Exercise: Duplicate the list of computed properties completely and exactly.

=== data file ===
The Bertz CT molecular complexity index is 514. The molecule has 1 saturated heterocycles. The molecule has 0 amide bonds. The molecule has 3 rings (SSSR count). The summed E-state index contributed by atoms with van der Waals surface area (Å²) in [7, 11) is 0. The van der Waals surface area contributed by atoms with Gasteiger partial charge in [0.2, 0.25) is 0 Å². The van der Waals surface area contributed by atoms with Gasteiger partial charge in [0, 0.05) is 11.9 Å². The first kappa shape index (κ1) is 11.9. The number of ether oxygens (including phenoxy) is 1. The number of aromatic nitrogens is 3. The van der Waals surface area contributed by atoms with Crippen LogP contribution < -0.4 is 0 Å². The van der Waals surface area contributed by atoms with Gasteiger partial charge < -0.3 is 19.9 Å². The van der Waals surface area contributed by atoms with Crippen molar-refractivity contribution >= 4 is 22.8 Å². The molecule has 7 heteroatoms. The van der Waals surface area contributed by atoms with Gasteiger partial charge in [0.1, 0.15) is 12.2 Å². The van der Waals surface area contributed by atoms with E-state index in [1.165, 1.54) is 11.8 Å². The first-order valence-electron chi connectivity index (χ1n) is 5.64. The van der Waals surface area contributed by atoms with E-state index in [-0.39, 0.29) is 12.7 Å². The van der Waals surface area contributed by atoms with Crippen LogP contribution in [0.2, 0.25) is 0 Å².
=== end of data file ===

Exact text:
The Bertz CT molecular complexity index is 514. The molecule has 1 saturated heterocycles. The molecule has 0 amide bonds. The molecule has 3 rings (SSSR count). The summed E-state index contributed by atoms with van der Waals surface area (Å²) in [7, 11) is 0. The van der Waals surface area contributed by atoms with Gasteiger partial charge in [0.2, 0.25) is 0 Å². The van der Waals surface area contributed by atoms with Gasteiger partial charge in [0, 0.05) is 11.9 Å². The first kappa shape index (κ1) is 11.9. The number of ether oxygens (including phenoxy) is 1. The number of aromatic nitrogens is 3. The van der Waals surface area contributed by atoms with Crippen LogP contribution < -0.4 is 0 Å². The van der Waals surface area contributed by atoms with Gasteiger partial charge < -0.3 is 19.9 Å². The van der Waals surface area contributed by atoms with Crippen molar-refractivity contribution >= 4 is 22.8 Å². The molecule has 7 heteroatoms. The van der Waals surface area contributed by atoms with Gasteiger partial charge in [0.1, 0.15) is 12.2 Å². The van der Waals surface area contributed by atoms with E-state index in [1.165, 1.54) is 11.8 Å². The first-order valence-electron chi connectivity index (χ1n) is 5.64. The van der Waals surface area contributed by atoms with E-state index in [-0.39, 0.29) is 12.7 Å². The van der Waals surface area contributed by atoms with Crippen LogP contribution in [0.2, 0.25) is 0 Å².